Professor Michael Fayer
Professor Michael Fayer
Department of Chemistry
Host: Professor Aaron Massari
Dynamics in concentrated LiCl and HCl solutions
Aqueous salt solutions occur widely in systems ranging from industrial processes to biological materials. Prominent examples include batteries and desalinization. The properties of aqueous electrolyte solutions involve the dynamics of water and the dynamics of ions. A closely relate problem is proton transfer in acid solutions. Proton transfer in water is ubiquitous and a critical elementary event which, via proton hopping between water molecules, enables protons to diffuse much faster than other ions. While there have been a vast number of experiments and molecular dynamics simulations investigating proton hopping in water, a direct experimental observation of proton hopping has remained elusive due to its ultrafast nature and the lack of direct experimental observables. The dynamics of the formation and dissociation of complexes of Li+ and water with methylthiocyanate (MeSCN) in very concentration LiCl solutions are explicated using two dimensional infrared (2D IR) Chemical Exchange Spectroscopy. The CN stretch is used as the vibrational probe. 2D IR spectral diffusion measurement show that MeSCN accurately reports on the hydrogen bond dynamics in pure water, making it an excellent probe of dynamics in aqueous systems. Water forms a hydrogen bond and Li+ associates with the nitrogen lone pair of the CN moiety of MeSCN. These two complexes display distinct CN peaks in the FT-IR spectrum. 2D IR is used to directly measure the chemical exchange of water and Li+ with the nitrogen lone pair of the CN moiety. 2D IR is also used to measure the spectral diffusion, which provides information on the dynamic of the concentrated salt solutions. In pure water, the spectral diffusion gives rise to a biexponential decay of the 2D IR data. In the salt solutions, triexponentials are observe. The slowest component is assigned to the time for ion clusters to randomize. 2D IR Chemical Exchange Spectroscopy was also used to extract the chemical exchange rates between hydronium and water in HCl solutions using MeSCN. Ab initio molecular dynamics simulations demonstrate that the chemical exchange is dominated by proton hopping. The observed experimental and simulated acid concentration dependences as well as a number of factors obtained from the simulations and spectral diffusion measurements make it possible to extrapolate the measured single step proton hopping time in concentrated HCl to the dilute limit. Within error the 2D IR measure hopping time yields the same value as inferred from measurements of the proton diffusion constant. It is found that the dilute limit, the proton hopping time is the same as the time for concerted H-bond rearrangement of the extended H-bond network in pure water. The results indicate that the H-bond rearrangement of the water network in which hydronium ions are embedded triggers proton hopping.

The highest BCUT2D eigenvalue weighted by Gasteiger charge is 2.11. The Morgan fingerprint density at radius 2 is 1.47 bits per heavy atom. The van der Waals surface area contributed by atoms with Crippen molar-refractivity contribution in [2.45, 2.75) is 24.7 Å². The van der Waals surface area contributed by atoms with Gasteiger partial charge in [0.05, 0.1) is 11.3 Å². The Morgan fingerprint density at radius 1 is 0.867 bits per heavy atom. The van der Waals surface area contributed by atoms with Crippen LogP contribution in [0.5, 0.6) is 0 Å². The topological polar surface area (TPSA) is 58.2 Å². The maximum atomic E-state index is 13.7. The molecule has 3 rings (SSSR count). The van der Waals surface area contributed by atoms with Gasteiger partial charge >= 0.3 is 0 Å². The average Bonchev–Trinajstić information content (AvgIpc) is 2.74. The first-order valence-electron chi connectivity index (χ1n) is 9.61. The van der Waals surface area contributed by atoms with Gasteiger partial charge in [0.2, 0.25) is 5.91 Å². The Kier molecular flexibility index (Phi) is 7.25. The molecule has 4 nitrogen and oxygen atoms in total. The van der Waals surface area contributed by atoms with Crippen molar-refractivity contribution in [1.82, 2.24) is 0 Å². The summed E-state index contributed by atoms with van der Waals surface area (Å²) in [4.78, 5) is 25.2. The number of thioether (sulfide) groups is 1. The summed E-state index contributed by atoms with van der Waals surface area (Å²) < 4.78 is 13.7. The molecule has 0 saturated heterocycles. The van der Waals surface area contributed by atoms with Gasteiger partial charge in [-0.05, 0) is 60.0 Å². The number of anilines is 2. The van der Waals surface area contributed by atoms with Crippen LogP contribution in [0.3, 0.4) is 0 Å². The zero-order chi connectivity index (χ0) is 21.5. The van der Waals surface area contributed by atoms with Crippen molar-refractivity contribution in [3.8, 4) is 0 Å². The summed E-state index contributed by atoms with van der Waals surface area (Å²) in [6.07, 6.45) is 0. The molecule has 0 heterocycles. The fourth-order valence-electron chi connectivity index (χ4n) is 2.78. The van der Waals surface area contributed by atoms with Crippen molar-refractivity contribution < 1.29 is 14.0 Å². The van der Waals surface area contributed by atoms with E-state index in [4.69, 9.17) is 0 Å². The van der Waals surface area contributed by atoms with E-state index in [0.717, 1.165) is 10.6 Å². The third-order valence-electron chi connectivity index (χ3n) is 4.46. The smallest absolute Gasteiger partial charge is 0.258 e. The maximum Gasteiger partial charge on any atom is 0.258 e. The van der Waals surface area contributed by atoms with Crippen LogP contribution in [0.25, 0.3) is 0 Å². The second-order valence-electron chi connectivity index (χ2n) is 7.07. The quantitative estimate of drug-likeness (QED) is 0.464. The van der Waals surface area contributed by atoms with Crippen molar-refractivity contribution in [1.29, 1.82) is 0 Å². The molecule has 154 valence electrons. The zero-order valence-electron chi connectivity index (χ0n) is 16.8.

Professor Fayer earned his bachelor and master's degrees from the University of California, Berkeley. He was a professor of physics at the University of Grenoble, before joining the faculty at Stanford University. He is the David Mulvane Ehrsam and Edward Curtis Franklin professor of chemistry at Stanford University.
Researchers in Professor Fayer's lab are using ultrafast 2D IR vibrational echo spectroscopy and other multi-dimensional IR methods, which they have pioneered, to study dynamics of molecular complexes, water confined on nm lengths scales with a variety of topographies, molecules bound to surfaces, ionic liquids, and materials such as metal organic frameworks and porous silica. They are also studying dynamics in complex liquids, in particular room temperature ionic liquids, liquid crystals, supercooled liquids as well as in influence of small quantities of water on liquid dynamics. In addition, Professor Fayer is studying photo-induced proton transfer in nanoscopic water environments such as polyelectrolyte fuel cell membranes, using ultrafast UV/Vis fluorescence and multidimensional IR measurements to understand the proton transfer and other processes and how they are influenced by nanoscopic confinement.
Bryce L. Crawford Jr.
Bryce L. Crawford Jr. was a renowned Department of Chemistry professor and scientist. He died in September 2011, at the age of 96. He joined the department in 1940, and became a full professor of physical chemistry in 1946. He was chair of the department from 1955 to 1960, and was dean of the graduate school from 1960 to 1972. He retired in 1985. He loved studying molecular vibrations and force constants, and the experimental side of molecular spectroscopy and molecular structure. During World War II, Crawford worked in research on rocket propellants, making significant contributions to rocketry, and the development of solid propellants for the much larger rockets that evolved after the war. Crawford received many honors during his career, including the prestigious American Chemical Society Priestley Medal; and being named a Fellow of the Society for Applied Spectroscopy, a Guggenheim Fellow at the California Institute of Technology, and a Fulbright Fellow at Oxford University. He held the distinction of membership in three honorary science academies, and was actively involved in many professional associations.